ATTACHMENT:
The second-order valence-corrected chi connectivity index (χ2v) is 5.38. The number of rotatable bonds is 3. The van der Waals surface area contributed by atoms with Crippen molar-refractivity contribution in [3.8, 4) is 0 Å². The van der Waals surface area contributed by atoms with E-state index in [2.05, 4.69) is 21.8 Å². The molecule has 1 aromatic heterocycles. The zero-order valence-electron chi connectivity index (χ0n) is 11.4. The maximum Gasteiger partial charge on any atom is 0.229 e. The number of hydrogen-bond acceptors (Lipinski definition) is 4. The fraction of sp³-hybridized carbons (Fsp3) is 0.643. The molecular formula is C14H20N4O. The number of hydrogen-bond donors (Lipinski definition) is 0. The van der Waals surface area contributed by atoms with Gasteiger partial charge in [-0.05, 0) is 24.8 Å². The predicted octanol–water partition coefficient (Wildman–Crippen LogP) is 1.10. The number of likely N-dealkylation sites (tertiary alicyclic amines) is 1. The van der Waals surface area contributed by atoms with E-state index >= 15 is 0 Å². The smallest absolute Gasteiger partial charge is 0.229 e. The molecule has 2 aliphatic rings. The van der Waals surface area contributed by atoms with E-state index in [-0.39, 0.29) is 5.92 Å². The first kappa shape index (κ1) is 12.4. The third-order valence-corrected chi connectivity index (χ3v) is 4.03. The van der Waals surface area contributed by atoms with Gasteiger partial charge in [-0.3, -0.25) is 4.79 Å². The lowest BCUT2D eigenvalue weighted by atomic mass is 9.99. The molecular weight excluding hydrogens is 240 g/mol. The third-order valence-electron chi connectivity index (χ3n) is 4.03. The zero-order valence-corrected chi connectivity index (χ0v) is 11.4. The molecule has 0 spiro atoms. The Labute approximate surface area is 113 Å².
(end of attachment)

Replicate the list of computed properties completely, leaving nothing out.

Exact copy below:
The second-order valence-corrected chi connectivity index (χ2v) is 5.38. The number of rotatable bonds is 3. The van der Waals surface area contributed by atoms with Crippen molar-refractivity contribution in [3.8, 4) is 0 Å². The van der Waals surface area contributed by atoms with E-state index in [2.05, 4.69) is 21.8 Å². The molecule has 1 aromatic heterocycles. The zero-order valence-electron chi connectivity index (χ0n) is 11.4. The maximum Gasteiger partial charge on any atom is 0.229 e. The number of hydrogen-bond acceptors (Lipinski definition) is 4. The fraction of sp³-hybridized carbons (Fsp3) is 0.643. The molecular formula is C14H20N4O. The number of hydrogen-bond donors (Lipinski definition) is 0. The van der Waals surface area contributed by atoms with Gasteiger partial charge in [-0.05, 0) is 24.8 Å². The predicted octanol–water partition coefficient (Wildman–Crippen LogP) is 1.10. The number of likely N-dealkylation sites (tertiary alicyclic amines) is 1. The van der Waals surface area contributed by atoms with E-state index >= 15 is 0 Å². The smallest absolute Gasteiger partial charge is 0.229 e. The molecule has 2 aliphatic rings. The van der Waals surface area contributed by atoms with E-state index in [-0.39, 0.29) is 5.92 Å². The first kappa shape index (κ1) is 12.4. The third-order valence-corrected chi connectivity index (χ3v) is 4.03. The van der Waals surface area contributed by atoms with Gasteiger partial charge in [-0.3, -0.25) is 4.79 Å². The lowest BCUT2D eigenvalue weighted by atomic mass is 9.99. The molecular weight excluding hydrogens is 240 g/mol. The third-order valence-electron chi connectivity index (χ3n) is 4.03. The zero-order valence-corrected chi connectivity index (χ0v) is 11.4. The molecule has 0 spiro atoms. The Labute approximate surface area is 113 Å².